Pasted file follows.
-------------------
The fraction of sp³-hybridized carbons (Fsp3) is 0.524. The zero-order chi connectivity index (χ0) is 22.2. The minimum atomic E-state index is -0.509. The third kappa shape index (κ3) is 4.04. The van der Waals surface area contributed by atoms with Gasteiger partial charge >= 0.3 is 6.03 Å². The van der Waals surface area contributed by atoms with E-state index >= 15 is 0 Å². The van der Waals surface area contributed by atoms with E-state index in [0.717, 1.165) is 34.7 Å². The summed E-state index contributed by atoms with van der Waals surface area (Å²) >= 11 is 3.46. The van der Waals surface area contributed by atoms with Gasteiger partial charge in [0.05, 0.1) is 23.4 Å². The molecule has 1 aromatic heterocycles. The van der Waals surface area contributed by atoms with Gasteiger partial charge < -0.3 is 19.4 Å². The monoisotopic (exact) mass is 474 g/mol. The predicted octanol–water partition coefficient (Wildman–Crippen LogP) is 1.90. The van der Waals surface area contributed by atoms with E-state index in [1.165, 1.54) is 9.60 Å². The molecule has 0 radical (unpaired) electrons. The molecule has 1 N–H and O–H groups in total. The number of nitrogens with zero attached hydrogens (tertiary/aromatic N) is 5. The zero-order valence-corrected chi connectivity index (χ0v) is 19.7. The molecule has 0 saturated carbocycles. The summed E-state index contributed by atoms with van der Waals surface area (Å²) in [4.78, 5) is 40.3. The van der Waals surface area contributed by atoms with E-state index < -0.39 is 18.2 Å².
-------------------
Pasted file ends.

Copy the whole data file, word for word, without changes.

The fraction of sp³-hybridized carbons (Fsp3) is 0.524. The zero-order chi connectivity index (χ0) is 22.2. The minimum atomic E-state index is -0.509. The third kappa shape index (κ3) is 4.04. The van der Waals surface area contributed by atoms with Gasteiger partial charge >= 0.3 is 6.03 Å². The van der Waals surface area contributed by atoms with E-state index >= 15 is 0 Å². The van der Waals surface area contributed by atoms with E-state index in [0.717, 1.165) is 34.7 Å². The summed E-state index contributed by atoms with van der Waals surface area (Å²) >= 11 is 3.46. The van der Waals surface area contributed by atoms with Gasteiger partial charge in [0.05, 0.1) is 23.4 Å². The molecule has 1 aromatic heterocycles. The van der Waals surface area contributed by atoms with Gasteiger partial charge < -0.3 is 19.4 Å². The monoisotopic (exact) mass is 474 g/mol. The predicted octanol–water partition coefficient (Wildman–Crippen LogP) is 1.90. The van der Waals surface area contributed by atoms with E-state index in [1.165, 1.54) is 9.60 Å². The molecule has 0 radical (unpaired) electrons. The molecule has 1 N–H and O–H groups in total. The number of nitrogens with zero attached hydrogens (tertiary/aromatic N) is 5. The zero-order valence-corrected chi connectivity index (χ0v) is 19.7. The molecule has 0 saturated carbocycles. The summed E-state index contributed by atoms with van der Waals surface area (Å²) in [4.78, 5) is 40.3. The van der Waals surface area contributed by atoms with E-state index < -0.39 is 18.2 Å².